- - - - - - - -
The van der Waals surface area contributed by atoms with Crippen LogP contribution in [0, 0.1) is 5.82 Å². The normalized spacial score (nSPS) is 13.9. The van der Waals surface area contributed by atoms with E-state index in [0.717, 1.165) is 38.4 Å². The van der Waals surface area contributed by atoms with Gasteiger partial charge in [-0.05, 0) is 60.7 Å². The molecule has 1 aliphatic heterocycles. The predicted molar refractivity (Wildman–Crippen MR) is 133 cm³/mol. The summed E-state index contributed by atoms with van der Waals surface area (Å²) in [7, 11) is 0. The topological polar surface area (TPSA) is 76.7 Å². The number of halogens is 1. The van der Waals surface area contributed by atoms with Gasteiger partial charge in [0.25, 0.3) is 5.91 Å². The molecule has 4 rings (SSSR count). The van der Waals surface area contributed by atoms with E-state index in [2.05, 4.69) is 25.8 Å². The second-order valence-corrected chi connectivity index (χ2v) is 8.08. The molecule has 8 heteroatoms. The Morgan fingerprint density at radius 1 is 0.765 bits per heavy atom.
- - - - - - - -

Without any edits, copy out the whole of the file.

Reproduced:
The van der Waals surface area contributed by atoms with Crippen LogP contribution in [0, 0.1) is 5.82 Å². The normalized spacial score (nSPS) is 13.9. The van der Waals surface area contributed by atoms with E-state index in [0.717, 1.165) is 38.4 Å². The van der Waals surface area contributed by atoms with Gasteiger partial charge in [-0.05, 0) is 60.7 Å². The molecule has 1 aliphatic heterocycles. The predicted molar refractivity (Wildman–Crippen MR) is 133 cm³/mol. The summed E-state index contributed by atoms with van der Waals surface area (Å²) in [7, 11) is 0. The topological polar surface area (TPSA) is 76.7 Å². The number of halogens is 1. The van der Waals surface area contributed by atoms with Gasteiger partial charge in [0.25, 0.3) is 5.91 Å². The molecule has 4 rings (SSSR count). The van der Waals surface area contributed by atoms with E-state index in [2.05, 4.69) is 25.8 Å². The second-order valence-corrected chi connectivity index (χ2v) is 8.08. The molecule has 8 heteroatoms. The Morgan fingerprint density at radius 1 is 0.765 bits per heavy atom.